IMAGE: This is Matthew Bochman. view more
Credit: Zach Donnell
BLOOMINGTON, Ind. — A new study from molecular biologists at Indiana University has identified cellular processes that appear to supercharge both the growth and shrinkage of the chemical “caps” on chromosomes associated with aging, called telomeres.
The work, focused on two enzymes in yeast, could lead to new insights on stopping runaway cellular growth in cancer tumors, as well as the treatment of premature aging disorders such as progeria (aka “Benjamin Button disease”). The research is reported in the Journal of Biological Chemistry.
“This work confirms that two specific enzymes — called helicases — are involved in telomere maintenance, and demonstrates they’re even stronger in combination,” said Matthew Bochman, an associate professor in the IU Bloomington College of Arts and Sciences’ Department of Molecular and Cellular Biochemistry, who is senior author on the study. “This is significant since dysfunction in telomere maintenance has been found in 100 percent of cancers. Literally, 100 percent. So, it’s very likely they play a role in the disease.”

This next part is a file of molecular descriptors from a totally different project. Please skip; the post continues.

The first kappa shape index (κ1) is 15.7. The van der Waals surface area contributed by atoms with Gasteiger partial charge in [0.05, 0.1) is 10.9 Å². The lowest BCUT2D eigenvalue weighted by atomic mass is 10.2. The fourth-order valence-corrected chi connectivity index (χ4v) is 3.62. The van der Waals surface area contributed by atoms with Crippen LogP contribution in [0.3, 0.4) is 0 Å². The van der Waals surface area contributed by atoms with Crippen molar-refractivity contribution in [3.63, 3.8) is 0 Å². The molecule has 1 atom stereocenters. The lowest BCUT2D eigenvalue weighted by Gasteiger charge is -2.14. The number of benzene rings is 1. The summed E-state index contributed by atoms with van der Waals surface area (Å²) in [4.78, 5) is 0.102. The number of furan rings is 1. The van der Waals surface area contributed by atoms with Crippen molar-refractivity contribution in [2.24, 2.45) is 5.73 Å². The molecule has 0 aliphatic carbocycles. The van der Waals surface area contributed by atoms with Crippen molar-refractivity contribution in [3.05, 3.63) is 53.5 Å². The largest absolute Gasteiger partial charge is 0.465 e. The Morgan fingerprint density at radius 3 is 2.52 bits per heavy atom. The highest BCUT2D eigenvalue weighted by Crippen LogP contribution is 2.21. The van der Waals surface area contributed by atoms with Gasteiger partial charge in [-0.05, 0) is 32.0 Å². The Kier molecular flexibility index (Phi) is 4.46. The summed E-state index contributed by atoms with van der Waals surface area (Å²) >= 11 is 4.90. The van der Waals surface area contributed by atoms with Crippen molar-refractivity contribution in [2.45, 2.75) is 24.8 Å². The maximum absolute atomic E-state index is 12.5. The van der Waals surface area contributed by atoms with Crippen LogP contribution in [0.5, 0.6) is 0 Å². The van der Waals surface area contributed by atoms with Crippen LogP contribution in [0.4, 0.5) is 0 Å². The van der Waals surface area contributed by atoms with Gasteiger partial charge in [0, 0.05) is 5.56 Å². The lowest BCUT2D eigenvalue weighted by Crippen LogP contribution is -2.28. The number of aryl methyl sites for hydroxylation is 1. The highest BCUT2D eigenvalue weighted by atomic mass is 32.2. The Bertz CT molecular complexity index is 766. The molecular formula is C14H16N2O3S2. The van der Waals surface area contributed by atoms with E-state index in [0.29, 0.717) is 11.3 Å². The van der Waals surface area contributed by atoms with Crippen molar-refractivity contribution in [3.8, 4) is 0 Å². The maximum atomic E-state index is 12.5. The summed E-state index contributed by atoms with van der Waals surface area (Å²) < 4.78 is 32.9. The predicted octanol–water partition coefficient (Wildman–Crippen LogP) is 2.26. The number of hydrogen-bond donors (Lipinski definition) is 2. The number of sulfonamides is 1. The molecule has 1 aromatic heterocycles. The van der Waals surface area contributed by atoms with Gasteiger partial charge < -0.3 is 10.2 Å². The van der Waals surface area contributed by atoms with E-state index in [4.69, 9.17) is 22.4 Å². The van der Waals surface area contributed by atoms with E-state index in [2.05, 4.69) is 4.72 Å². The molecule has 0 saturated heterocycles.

Helicases are enzymes that unwind double-stranded DNA into a single stand for the purposes of replication, recombination and repair. In humans, the RecQ4 helicase functions
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